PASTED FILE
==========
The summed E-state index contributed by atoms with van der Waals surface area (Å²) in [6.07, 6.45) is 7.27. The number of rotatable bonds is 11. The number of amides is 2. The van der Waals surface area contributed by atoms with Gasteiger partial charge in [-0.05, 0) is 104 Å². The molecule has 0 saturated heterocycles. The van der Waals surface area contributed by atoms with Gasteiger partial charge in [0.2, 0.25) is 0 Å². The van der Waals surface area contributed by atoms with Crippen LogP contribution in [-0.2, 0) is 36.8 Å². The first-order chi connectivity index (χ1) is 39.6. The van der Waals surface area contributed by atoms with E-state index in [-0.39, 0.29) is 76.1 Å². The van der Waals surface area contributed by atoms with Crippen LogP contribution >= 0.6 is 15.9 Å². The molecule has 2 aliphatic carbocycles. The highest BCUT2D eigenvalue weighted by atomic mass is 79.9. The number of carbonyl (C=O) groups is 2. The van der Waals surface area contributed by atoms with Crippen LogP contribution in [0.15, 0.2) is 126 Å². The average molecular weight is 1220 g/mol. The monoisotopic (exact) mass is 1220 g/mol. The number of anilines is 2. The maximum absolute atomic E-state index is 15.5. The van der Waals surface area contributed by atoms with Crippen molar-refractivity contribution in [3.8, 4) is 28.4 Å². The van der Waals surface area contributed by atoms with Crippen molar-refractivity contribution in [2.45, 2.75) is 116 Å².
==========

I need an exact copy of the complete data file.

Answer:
The summed E-state index contributed by atoms with van der Waals surface area (Å²) in [6.07, 6.45) is 7.27. The number of rotatable bonds is 11. The number of amides is 2. The van der Waals surface area contributed by atoms with Gasteiger partial charge in [-0.05, 0) is 104 Å². The molecule has 0 saturated heterocycles. The van der Waals surface area contributed by atoms with Gasteiger partial charge in [0.2, 0.25) is 0 Å². The van der Waals surface area contributed by atoms with Crippen LogP contribution in [-0.2, 0) is 36.8 Å². The first-order chi connectivity index (χ1) is 39.6. The van der Waals surface area contributed by atoms with E-state index in [-0.39, 0.29) is 76.1 Å². The van der Waals surface area contributed by atoms with Crippen LogP contribution >= 0.6 is 15.9 Å². The molecule has 2 aliphatic carbocycles. The highest BCUT2D eigenvalue weighted by atomic mass is 79.9. The number of carbonyl (C=O) groups is 2. The van der Waals surface area contributed by atoms with Crippen LogP contribution in [0.15, 0.2) is 126 Å². The average molecular weight is 1220 g/mol. The monoisotopic (exact) mass is 1220 g/mol. The number of anilines is 2. The maximum absolute atomic E-state index is 15.5. The van der Waals surface area contributed by atoms with Crippen molar-refractivity contribution in [3.8, 4) is 28.4 Å². The van der Waals surface area contributed by atoms with Crippen molar-refractivity contribution in [2.45, 2.75) is 116 Å².